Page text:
I keep a list of the benefits of Covid 19. So far, I only have two. The first is the widespread adoption of telemedicine. This helps to keep physicians and patients connected without them having to be in the same room or even the same town. And insurers will cover it. The second is that the things we do to prevent the spread of Covid 19 help to reduce the risk of spread of other respiratory viruses like cold and flu. Demand for flu vaccine this year was unbelievable.
Here’s an interesting article from the Wall Street Journal on the topic.
Covid-19 Has Nearly Wiped Out the Flu—How Do We Keep It From Coming Back?
Mask-wearing and higher vaccination rates have contributed to historically low levels of seasonal influenza
Awareness of Covid-19 has helped drive flu vaccinations.
Updated Jan. 21, 2021 7:50 am ET
Influenza, usually raging throughout the Northern Hemisphere this time of year, has become virtually invisible.
It is a small bright spot amid Covid-19, although the number of people saved from a flu death pales next to the number dying from the new pandemic. It also presents questions that doctors around the globe will likely be wrestling with for years: If flu can be nearly wiped out this season, why not every season? Which steps help the most to stop the flu from spreading?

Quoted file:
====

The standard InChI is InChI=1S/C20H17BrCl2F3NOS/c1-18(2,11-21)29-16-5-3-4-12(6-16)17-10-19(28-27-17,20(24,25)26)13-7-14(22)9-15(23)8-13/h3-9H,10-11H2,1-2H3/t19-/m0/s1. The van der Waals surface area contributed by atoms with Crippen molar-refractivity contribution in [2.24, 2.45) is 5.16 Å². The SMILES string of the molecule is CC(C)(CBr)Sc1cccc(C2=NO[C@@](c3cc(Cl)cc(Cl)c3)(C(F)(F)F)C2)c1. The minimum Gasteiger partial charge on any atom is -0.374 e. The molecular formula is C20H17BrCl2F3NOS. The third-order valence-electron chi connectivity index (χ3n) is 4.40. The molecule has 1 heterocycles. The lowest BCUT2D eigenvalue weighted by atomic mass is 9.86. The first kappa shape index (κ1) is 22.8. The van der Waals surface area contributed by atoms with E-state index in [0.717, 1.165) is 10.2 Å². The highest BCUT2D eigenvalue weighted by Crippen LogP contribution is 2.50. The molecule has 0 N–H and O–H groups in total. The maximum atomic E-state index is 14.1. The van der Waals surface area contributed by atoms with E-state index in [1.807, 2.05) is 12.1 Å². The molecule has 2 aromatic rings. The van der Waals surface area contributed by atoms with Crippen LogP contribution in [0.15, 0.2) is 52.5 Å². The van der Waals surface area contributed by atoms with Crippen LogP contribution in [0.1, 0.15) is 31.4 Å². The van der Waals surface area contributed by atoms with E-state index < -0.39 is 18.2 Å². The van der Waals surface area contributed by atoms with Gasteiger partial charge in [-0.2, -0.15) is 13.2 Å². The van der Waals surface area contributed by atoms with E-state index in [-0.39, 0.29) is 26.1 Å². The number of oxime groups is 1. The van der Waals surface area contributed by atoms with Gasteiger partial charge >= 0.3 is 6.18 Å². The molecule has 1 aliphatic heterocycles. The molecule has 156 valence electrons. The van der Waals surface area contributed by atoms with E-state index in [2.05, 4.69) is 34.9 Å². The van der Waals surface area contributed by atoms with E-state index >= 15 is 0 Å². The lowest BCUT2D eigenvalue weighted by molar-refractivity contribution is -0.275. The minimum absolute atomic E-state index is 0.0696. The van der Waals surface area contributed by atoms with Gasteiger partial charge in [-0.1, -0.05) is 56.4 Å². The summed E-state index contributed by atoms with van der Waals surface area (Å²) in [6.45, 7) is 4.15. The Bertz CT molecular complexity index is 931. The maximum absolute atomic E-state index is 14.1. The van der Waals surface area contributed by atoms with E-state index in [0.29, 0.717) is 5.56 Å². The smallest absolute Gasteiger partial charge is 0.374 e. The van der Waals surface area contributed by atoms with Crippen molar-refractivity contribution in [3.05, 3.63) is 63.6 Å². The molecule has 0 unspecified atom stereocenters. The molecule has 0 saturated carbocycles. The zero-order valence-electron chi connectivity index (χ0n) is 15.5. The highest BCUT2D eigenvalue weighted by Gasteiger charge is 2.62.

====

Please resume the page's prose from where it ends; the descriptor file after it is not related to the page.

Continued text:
“This is an extremely puzzling phenomenon. We’re in a historic, unbelievable situation,” said Norio Sugaya, a pediatrician who serves on a World Health Organization influenza committee.
The WHO says the measures people and governments are taking to prevent the spread of Covid-19, such as wearing masks and limiting public gatherings, have probably helped keep the flu in check. Increased flu vaccination rates may also be contributing, it says.
Another hypothesis holds that the broad spread of SARS-CoV-2, the virus that causes Covid-19, in countries like the U.S. may play a role in blocking the flu by lifting people’s immunity against other viruses. One study in the spring of 2020 in New York City found that people testing positive for SARS-CoV-2 were far less likely to be carrying other common viruses such as influenza viruses. Still, research into that hypothesis is just beginning.